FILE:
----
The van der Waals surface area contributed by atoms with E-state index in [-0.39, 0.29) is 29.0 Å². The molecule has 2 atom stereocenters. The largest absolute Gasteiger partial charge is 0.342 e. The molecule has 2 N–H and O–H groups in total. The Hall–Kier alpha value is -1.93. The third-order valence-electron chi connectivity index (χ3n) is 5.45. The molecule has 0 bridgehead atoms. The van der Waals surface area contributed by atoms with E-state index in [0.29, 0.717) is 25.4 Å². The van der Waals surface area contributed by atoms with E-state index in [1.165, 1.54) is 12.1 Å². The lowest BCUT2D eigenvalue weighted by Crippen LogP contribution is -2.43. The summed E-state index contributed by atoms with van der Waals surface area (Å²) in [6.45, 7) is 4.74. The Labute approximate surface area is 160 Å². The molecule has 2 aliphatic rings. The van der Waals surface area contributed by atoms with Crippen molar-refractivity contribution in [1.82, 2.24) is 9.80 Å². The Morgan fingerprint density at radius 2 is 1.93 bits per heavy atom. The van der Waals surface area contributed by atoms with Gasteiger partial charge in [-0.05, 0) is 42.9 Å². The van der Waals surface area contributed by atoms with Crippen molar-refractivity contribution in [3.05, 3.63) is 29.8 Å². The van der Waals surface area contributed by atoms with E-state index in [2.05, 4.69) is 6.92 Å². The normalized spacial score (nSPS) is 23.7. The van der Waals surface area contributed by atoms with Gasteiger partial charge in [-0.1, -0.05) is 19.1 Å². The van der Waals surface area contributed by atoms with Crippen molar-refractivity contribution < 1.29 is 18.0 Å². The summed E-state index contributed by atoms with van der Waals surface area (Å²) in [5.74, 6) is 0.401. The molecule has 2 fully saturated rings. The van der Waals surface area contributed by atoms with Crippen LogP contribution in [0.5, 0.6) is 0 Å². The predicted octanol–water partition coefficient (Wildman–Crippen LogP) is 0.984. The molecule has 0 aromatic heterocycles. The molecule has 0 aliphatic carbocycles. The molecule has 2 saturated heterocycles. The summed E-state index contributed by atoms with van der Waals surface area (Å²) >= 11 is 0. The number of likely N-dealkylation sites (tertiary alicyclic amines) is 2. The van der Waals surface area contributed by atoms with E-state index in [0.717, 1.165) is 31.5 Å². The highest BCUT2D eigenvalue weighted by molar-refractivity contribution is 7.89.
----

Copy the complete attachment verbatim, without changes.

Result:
The van der Waals surface area contributed by atoms with E-state index in [-0.39, 0.29) is 29.0 Å². The molecule has 2 atom stereocenters. The largest absolute Gasteiger partial charge is 0.342 e. The molecule has 2 N–H and O–H groups in total. The Hall–Kier alpha value is -1.93. The third-order valence-electron chi connectivity index (χ3n) is 5.45. The molecule has 0 bridgehead atoms. The van der Waals surface area contributed by atoms with E-state index in [0.29, 0.717) is 25.4 Å². The van der Waals surface area contributed by atoms with E-state index in [1.165, 1.54) is 12.1 Å². The lowest BCUT2D eigenvalue weighted by Crippen LogP contribution is -2.43. The summed E-state index contributed by atoms with van der Waals surface area (Å²) in [6.45, 7) is 4.74. The Labute approximate surface area is 160 Å². The molecule has 2 aliphatic rings. The van der Waals surface area contributed by atoms with Crippen molar-refractivity contribution in [1.82, 2.24) is 9.80 Å². The Morgan fingerprint density at radius 2 is 1.93 bits per heavy atom. The van der Waals surface area contributed by atoms with Gasteiger partial charge in [-0.05, 0) is 42.9 Å². The van der Waals surface area contributed by atoms with Crippen molar-refractivity contribution in [3.05, 3.63) is 29.8 Å². The van der Waals surface area contributed by atoms with E-state index in [2.05, 4.69) is 6.92 Å². The normalized spacial score (nSPS) is 23.7. The van der Waals surface area contributed by atoms with Gasteiger partial charge in [-0.1, -0.05) is 19.1 Å². The van der Waals surface area contributed by atoms with Crippen molar-refractivity contribution < 1.29 is 18.0 Å². The summed E-state index contributed by atoms with van der Waals surface area (Å²) in [5.74, 6) is 0.401. The molecule has 2 fully saturated rings. The van der Waals surface area contributed by atoms with Crippen LogP contribution in [0.5, 0.6) is 0 Å². The predicted octanol–water partition coefficient (Wildman–Crippen LogP) is 0.984. The molecule has 0 aromatic heterocycles. The molecule has 0 aliphatic carbocycles. The molecule has 2 saturated heterocycles. The summed E-state index contributed by atoms with van der Waals surface area (Å²) >= 11 is 0. The number of likely N-dealkylation sites (tertiary alicyclic amines) is 2. The van der Waals surface area contributed by atoms with E-state index in [0.717, 1.165) is 31.5 Å². The highest BCUT2D eigenvalue weighted by molar-refractivity contribution is 7.89.